Benefits and Challenges of Space Exploration

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Space exploration is a crucial step in the future of the human race. There are many benefits to be gained from this endeavor. Expansion, knowledge, and continuation of the human race are some of the crucial benefits to be considered.

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Exploring space allows humans to observe interstellar bodies, however near or far, would help prepare humans for expansion. One reason to be in favor of expansion is to ensure preservation and continuity of the species. Overpopulation has become a very serious issue in leaving humans with few solutions. Climate change has been slowly encroaching to the point of serious consideration. The current rate of resource upkeep for the population has reached a point of 1.75 planets. These issues that humans currently face in coalescence have made space exploration and expansion an utter necessity for future survival.

Exploration as a means of increasing knowledge is a deep desire found in even early humans. Human ancestors felt the drive to explore and learn about the unknown. New discoveries on Earth in remote locations on land as well as in our oceans were and are being explored to fulfill this very same desire. Space is known as the final frontier because it holds the greatest challenge. It is infinitely vast, so much so that there is minimal hope that anyone could ever discover all that is available just waiting around us.

Humans wish to learn and further their understanding of all that happens. “They do so for reasons that are intuitive and compelling to all of us but that are not necessarily logical” (Griffin, Michael). When standing in the same position, only so much can be gathered and learned. “Human space exploration helps to address fundamental questions about our place in the Universe and the history of our solar system” (Wiles, Jennifer). Now it could take a long time to learn everything about our current solar system, which is a good thing. This keeps humans busy possibly creating an alternative to war or other conflicts (Congress, United States, 15). With this unification in ideology, humans would be more than capable of expanding and learning much about this great wide universe. But humans can only push forward and expand knowledge if they choose to keep moving. Space offers us that opportunity to keep moving. It is full of new places, opportunities, awaiting discoveries, and answers to questions we’ve only just been able to ask.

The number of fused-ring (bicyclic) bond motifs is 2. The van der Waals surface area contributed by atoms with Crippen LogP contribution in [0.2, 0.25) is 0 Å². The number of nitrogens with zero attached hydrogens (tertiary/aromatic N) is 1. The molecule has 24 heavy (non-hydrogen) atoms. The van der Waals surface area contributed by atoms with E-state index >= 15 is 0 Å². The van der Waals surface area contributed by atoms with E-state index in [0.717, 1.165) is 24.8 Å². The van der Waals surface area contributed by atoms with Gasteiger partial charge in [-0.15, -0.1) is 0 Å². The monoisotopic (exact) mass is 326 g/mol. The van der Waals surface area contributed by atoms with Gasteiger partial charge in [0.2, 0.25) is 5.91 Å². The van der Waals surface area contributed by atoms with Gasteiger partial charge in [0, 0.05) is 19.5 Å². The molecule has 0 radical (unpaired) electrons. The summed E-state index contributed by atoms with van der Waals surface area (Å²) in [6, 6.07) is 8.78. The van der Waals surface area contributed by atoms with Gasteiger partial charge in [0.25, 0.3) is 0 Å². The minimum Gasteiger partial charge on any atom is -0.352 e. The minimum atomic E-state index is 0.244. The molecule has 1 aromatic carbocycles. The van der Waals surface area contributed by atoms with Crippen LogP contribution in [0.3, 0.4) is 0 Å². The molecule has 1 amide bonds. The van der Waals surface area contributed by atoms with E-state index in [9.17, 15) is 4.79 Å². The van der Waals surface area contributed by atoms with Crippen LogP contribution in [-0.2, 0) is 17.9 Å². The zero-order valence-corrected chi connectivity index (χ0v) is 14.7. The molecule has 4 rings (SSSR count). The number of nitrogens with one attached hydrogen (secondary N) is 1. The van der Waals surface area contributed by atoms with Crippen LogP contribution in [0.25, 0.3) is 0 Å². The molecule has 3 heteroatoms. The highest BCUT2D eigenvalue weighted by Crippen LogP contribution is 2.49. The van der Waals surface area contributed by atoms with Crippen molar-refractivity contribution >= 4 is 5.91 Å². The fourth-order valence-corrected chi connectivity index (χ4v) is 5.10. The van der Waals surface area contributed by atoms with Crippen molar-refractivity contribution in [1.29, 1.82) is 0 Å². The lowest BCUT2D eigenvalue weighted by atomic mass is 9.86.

Man landing on the moon proves that humans are more than capable of making an interstellar voyage. John F. Kennedy’s speech in 1961 declaring that the United States would not only put man on the moon, but launch a rover, weather satellites, and other space fairing projects all became a reality. Humanity as whole is able to accomplish just about anything if motivation is well placed.

The International Space Station has played a vital role in the furtherment for knowledge of what is around us. The ISS has “Enabled more than 2,500 research and technology development investigations, generating more than 2,100 scientific publications across a diverse spectrum of fields” (Dansberry, Bryan, et al). The ISS is only a short distance from Earth yet so much information has been gathered already. The sheer potentiality of what could be discovered is more than enough to motivate the support of those who seek knowledge.

Space is full of influential opportunities in the way of resources. Our solar system alone has enough resources to fulfill the current rate of consumption for up to a projected one million years. Large Privatized companies have looked into this as a sustainability option. The biggest obstacle for this is the cost of executing the task. “Nasa’s Osiris-Rex expedition, which aims to bring just two kilos of asteroid material back to Earth by 2023, is set to cost $1bn. But Deep Space Industries thinks it can get the ball rolling by putting three of its Fireflies in space for just $20m” (Davies, Rob).

Exploration and research of space provides incredible technology that is used in everyday life. Without the International Space Station and space programs, “we wouldn’t have GPS, accurate weather prediction, solar cells, or the ultraviolet filters in sunglasses and cameras” (Whitwam, Ryan). It is easy for one to take things like this for granted but it has an important history whether it is realized or not. A simple thing like filtered water is a great example of what many take for granted in their daily lives. Water filtration research aboard the ISS has been conducted and proven useful as well. “The first of many ground-based water filtration systems using NASA technology was installed in northern Iraq in 2006” (Dansberry, Bryan, et al). More recently, medical research is being conducted in space. Disease research and even human life prolongation are among the most popular. Whether it is already been studied and applied or it is in future’s sight, all of this has proven helpful to the lives and knowledge of those around the globe.